Thematically, the record is just as heavy, with Mancino's coffin-tight drumming and the guitarists' melodic, lockstep riffage dropping like exclamation points around Lambesis' lyrics. While he hesitates to call Shadows a full-blown "concept album," Lambesis admits there's definitely a concept, and a very intentional sequence, guiding songs like the soaring "Confined, the spiritually revealing "Control Is Dead" (featuring Zao's Dan Weyandt on guest vocals) and the album-summarizing "Illusions".

With another massive tour schedule ahead of them to support Shadows Are Security, including a prominent slot at the annual Cornerstone Festival and one of the headliner slots on the second stage of Ozzfest 2005, As I Lay Dying will have ample opportunities to bring the love -and the pain, and the noise- to audiences worldwide. And while Lambesis acknowledges that it'd be easy to let this sort of massive jump in the band's profile go to his head, he just as quickly shows how grounded in reality As I Lay Dying are.

In the wake of the conflagration, future possibilities flourish out of the ashes. Reigniting a brotherhood dating back nearly two decades, As I Lay Dying rise together on their seventh full-length and debut for Nuclear Blast, the aptly titled Shaped By Fire. The San Diego quintet - Tim Lambesis [vocals], Jordan Mancino [drums], Phil Sgrosso [guitar], Nick Hipa [guitar], and Josh Gilbert [bass] - rally together and recharge the precise and pummeling metallic assault that transformed them into a turn-of-the-century heavy music phenomenon.

These eleven tracks mark their first body of work together since 2012 and represent the dawn of a bold new era.

The rebirth remains rooted in an impressive legacy. Since forming in 2000, the group sold over 1 million albums worldwide, garnered a 2008 Grammy® Award nomination in the category of "Best Metal Performance," notched two Top 10 debuts on the Billboard Top 200, generated hundreds of millions of streams, sold out shows around the globe, and took home "Ultimate Metal God" at MTV2's Music Awards in 2007. Following a five-year hiatus amidst personal struggles, the musicians reconnected in early 2018.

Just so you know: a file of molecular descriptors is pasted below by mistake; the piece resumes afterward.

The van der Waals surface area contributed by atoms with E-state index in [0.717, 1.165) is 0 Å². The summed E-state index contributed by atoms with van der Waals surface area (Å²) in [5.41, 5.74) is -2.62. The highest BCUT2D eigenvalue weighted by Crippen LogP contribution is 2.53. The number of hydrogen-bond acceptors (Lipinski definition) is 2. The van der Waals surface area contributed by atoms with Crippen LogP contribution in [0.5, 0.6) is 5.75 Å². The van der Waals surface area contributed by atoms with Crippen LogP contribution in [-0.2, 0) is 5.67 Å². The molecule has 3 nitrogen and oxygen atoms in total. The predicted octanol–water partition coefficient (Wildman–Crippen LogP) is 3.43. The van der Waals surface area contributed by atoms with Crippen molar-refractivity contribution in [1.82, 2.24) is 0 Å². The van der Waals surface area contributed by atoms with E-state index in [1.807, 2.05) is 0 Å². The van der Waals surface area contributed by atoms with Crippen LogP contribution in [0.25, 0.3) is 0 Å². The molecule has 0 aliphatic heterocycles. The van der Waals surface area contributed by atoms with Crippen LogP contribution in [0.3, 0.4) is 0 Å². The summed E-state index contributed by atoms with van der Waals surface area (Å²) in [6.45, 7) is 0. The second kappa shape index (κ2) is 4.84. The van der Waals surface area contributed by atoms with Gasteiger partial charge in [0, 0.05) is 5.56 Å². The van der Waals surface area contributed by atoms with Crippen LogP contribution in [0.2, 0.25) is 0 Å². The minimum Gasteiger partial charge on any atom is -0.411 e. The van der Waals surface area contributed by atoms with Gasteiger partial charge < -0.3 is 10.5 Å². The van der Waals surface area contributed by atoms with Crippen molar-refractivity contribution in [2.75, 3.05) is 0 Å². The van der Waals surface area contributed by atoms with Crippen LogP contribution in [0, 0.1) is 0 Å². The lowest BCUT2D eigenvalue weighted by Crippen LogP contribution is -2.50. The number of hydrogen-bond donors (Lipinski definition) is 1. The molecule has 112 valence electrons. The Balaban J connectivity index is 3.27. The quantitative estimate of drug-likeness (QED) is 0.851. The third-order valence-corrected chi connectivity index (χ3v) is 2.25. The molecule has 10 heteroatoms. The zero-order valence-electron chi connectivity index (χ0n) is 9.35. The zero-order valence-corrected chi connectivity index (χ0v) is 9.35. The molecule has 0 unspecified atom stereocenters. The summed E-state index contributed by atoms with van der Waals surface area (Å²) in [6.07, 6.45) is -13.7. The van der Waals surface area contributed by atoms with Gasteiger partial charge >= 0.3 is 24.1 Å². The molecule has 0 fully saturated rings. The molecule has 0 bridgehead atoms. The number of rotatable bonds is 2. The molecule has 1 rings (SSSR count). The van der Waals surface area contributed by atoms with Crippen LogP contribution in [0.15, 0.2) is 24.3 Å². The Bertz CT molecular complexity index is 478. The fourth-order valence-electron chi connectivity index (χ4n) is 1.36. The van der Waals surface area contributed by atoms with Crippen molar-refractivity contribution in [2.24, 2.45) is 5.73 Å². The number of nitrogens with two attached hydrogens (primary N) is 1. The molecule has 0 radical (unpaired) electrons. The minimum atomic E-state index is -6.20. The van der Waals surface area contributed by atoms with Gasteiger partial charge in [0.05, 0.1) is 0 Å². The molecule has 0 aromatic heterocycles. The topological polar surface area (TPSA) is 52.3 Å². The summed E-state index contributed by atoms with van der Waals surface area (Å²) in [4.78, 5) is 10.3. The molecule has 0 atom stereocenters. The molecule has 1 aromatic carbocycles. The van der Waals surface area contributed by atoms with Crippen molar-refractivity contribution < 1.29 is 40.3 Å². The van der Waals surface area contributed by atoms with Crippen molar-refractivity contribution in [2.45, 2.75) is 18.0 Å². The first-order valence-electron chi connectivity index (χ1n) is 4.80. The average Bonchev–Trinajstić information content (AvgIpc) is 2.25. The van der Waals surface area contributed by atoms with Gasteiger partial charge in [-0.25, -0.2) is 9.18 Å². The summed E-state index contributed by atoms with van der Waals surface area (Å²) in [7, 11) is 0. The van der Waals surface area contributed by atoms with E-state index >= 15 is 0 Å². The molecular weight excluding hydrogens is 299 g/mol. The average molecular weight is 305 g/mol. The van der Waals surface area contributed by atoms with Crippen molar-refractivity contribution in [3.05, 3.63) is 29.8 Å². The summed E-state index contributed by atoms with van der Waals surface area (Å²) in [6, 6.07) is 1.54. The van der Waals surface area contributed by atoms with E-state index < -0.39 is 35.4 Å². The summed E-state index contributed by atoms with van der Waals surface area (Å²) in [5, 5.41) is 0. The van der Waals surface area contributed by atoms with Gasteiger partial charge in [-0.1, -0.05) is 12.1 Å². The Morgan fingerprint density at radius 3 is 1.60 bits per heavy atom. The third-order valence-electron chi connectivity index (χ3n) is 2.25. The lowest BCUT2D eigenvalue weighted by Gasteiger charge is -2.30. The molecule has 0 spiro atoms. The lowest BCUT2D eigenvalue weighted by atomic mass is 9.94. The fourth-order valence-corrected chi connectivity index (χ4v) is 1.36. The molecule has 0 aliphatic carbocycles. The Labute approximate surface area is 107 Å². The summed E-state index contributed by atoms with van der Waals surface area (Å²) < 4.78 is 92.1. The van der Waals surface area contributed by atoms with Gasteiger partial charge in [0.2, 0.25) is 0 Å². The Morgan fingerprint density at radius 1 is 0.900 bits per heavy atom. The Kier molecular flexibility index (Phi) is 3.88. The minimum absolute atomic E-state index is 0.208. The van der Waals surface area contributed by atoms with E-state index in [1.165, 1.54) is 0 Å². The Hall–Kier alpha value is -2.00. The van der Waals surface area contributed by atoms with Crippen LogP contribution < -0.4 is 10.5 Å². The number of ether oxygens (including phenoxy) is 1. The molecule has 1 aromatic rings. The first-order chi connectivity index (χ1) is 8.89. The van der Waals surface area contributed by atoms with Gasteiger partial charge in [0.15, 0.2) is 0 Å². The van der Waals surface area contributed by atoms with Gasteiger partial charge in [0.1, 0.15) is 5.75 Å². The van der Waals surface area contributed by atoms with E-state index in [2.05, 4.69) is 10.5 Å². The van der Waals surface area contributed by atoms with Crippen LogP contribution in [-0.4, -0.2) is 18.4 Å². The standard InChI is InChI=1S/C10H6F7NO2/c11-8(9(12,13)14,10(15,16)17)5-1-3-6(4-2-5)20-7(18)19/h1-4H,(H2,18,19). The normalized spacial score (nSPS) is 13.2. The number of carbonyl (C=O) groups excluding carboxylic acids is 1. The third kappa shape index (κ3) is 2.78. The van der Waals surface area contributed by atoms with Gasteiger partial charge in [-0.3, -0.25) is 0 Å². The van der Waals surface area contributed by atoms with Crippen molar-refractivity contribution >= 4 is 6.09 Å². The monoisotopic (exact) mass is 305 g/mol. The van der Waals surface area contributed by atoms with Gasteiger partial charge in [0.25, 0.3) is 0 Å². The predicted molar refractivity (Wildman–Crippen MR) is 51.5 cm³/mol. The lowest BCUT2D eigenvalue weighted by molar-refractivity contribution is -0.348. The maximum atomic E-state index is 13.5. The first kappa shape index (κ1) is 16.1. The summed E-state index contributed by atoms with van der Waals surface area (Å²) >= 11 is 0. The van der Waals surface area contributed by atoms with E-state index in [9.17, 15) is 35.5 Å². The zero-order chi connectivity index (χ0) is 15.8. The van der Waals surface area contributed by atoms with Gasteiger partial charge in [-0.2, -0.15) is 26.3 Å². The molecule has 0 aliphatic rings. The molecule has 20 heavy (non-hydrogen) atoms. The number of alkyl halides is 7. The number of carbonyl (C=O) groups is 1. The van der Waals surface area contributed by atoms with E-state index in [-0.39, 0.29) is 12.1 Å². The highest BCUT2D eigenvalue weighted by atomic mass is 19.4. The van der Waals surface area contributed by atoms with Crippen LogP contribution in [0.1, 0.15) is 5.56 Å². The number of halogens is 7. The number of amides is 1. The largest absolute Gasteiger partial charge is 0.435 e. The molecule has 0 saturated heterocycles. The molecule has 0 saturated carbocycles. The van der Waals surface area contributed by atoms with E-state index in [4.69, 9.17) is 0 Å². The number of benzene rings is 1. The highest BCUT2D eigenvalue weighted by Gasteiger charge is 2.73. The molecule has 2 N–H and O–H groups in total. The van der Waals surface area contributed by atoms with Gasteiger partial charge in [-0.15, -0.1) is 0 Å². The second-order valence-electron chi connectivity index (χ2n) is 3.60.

Before a note of music, they focused on where everything began: the friendship.

Backed by overwhelming support, they recorded and unleashed the hard-hitting "My Own Grave", which clocked 13 million Spotify streams in a few months' time. Concurrently, the musicians wrote and recorded what would become Shaped By Fire, taking the reins in terms of production and engineering with a little help from longtime friend and collaborator Killswitch Engage's Adam D. This time around, recording happened individually, allowing for the best possible performances. Meanwhile, communication was at an all-time high as a respectful atmosphere encouraged constructive criticism.

The first single and title track "Shaped By Fire" steamrolls forward on airtight riffing and bludgeoning drums before a soaring arena-size refrain. Meanwhile, the opener "Blinded" gallops forward with undeniable urgency as it poses questions for the frontman.

Elsewhere, "Torn Between" tempers pensive lyrics and robust musicality as it discusses an internal divide.

Fittingly, Shaped By Fire culminates on what might be the record's heaviest catharsis emotionally, "The Toll It Takes." In the end, As I Lay Dying burn brighter than ever before.